The covered categories are microwave cookware, irons, coffeemakers, metal cookware, everyday glassware, full-sized vacuum cleaners, hand-held vacuum cleaners, electric can openers, metal bakeware, toasters, toaster-ovens, wall clocks, analog alarm clocks, digital alarm clocks, curling irons/brushes, hair dryers, food processors, electric mixers and non-electric knives.
While the special report focuses on purchase behavior, purchase intentions are touched upon. It should be noted, then, that results of the purchase intention portion of the survey must be viewed as the respondents’ stated intention or likelihood to purchase a product listed on a questionnaire. Results cannot take impulse purchases in to account.
The special report does not cover the third wave of the survey, which was conducted in September of 1985. The results are being presented in the December 16, 1985, January 20, 1986 and March 10, 1986 issues.
The semi-annual survey is being conducted for HFD by NFO Research Inc. (National Family Opinion) headquartered in Toledo, Ohio, one of the nation’s largest and most respected market reseach firms.
NFO is using a Multicard Survey to gather Consumer Track data. The Multicard used for Consumer Track is mailed to 10,000 households, or two NFO Panels. The NFO Panel consists of 5,000 households previously selected by NFO to conform to the latest available U.S. Census data with respect to market size, age of household head, annual household income and household size within each of the country’s nine georgraphic regions.
The first wave was mailed to two NFO Panels on August 1, 1984. On Sept. 19, after allowing for an answering period, the returns were closed for machine tabulation. At that time, there were 6,388 households returning, or 63.9 percent of the total mailing.
After the returns were tabulated, there were 4,018 households responding to the purchase intention portion of the survey, representing 40.2 percent of the total mailing, and there were 5,788 households responding to the purchase portion of the survey, representing 57.9 percent of the total mailing.
The second wave was mailed to two NFO Panels on February 1, 1985. On March 6, after allowing for an answering period, the returns were closed for machine tabulation. At that time, there were 6,319 households returning, representing 61.4 percent of the total mailing.
After returns were tabulated, there were 3,662 households responding to the puchase intention portion of the survey, representing 36.6 percent of the total mailing. There were 5,842 households responding to the purchase portion of the survey, representing 58.4 percent of the total mailing.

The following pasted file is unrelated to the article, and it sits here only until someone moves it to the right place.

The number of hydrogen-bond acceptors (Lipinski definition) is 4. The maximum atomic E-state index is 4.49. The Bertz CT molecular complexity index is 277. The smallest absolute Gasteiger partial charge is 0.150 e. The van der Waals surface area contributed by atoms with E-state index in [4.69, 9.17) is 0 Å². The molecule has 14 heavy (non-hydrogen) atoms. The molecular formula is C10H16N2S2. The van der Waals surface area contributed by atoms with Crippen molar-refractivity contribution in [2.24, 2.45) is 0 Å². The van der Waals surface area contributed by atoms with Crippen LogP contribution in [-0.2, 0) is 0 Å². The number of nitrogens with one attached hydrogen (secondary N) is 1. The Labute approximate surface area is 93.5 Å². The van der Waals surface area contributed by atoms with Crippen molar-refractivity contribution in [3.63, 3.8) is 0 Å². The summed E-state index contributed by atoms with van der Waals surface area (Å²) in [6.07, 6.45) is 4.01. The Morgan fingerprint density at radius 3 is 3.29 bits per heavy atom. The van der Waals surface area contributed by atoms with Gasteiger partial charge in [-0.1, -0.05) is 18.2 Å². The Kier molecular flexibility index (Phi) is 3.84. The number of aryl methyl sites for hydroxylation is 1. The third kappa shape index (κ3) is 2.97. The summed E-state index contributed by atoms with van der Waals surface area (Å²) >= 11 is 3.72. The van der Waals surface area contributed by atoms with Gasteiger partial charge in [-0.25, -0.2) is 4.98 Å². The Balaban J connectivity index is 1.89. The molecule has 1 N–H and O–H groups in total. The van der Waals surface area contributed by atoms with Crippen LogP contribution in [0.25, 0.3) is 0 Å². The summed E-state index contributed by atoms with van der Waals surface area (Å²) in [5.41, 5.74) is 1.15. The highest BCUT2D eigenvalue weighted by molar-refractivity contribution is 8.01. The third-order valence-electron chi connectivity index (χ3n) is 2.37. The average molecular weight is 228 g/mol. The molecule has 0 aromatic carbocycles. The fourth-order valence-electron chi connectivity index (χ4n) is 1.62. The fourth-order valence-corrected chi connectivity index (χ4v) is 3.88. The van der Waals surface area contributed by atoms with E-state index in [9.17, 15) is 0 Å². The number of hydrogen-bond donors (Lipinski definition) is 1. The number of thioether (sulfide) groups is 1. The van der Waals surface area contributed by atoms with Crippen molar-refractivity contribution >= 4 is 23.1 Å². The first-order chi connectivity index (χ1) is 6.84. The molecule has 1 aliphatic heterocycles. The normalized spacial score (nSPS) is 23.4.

The results of both waves of the survey were first published by HFD in three parts. The first reported purchase intentions in the “next six months.” The second reported purchase behavior in the “past six months.” The second reported purchase behavior in the “past six months.” and the third analyzed purchases and purchase intentions to spot trends in the market. Copies of those reports can be obtained from HFD.
Microwave cookware comes on strong
When planning Mother’s day, Father’s Day and bridal programs, retailers should consider highlighting electric mixers, toaster–ovens, food processors and hand-held vacuum cleaners.
More than a quarter of those appliances purchased from February through July, 1984 were given as gifts. They were in greatest demand during the Mother’s Day, Father’s Day and bridal gift-giving season. More toaster-ovens were purchased in May than in any other month, while more food processors and hand-held vacuum cleaners were purchased in June. More electric mixers were puchased in July, but June ran a close second.
The first wave of Consumer Track, HFD’s semi-annual survey of consumer purchases and purchase intentions, was mailed to 10,000 househlds on August 1, 1984. After returns were tabulated, there were 5788 households responding to the portion of the survey that tracked purchases in the previous six months. Here are some of the other findings:
— In the six-months, 43 percent of households purchased one or more of the 19 housewares products listed.
— Almost two-thirds of the purchasers bought just one of the products.
— Microwave cookware was the top purchase, followed by coffeemakers, metal cookware, everyday glassware and curling irons/brushes.
— In electrics, coffeemakers were the top purchase, followed by curling irons/brushes, hair dryers and digital alarm clocks.
— In non-electrics, microwave cookware was the top purchase, followed by metal cookware, everyday glassware, metal bakeware and knives.
— More than two-thirds of the irons, toasters, full-sized vacuum cleaners, electric can openers, coffeemakers and hair dryers purchased replaced producs that households have owned.
— More than a quarter of the electric mixers, toaster-ovens, food processors and hand-held vacuums were purchased as gifts.
Consumer Track results also showed that households making a purchase favored discount stores over all other retail outlets. In fact, 50.1 percent of households that made a purchase reported buying something at a discount store, 17.4 percent at a department store, 12.3 percent at a national chain (Sears, Penney, Ward), 11.4 percent at a catalog showroom, 5.2 percent at a hardware store and 3 percent at an appliance outlet.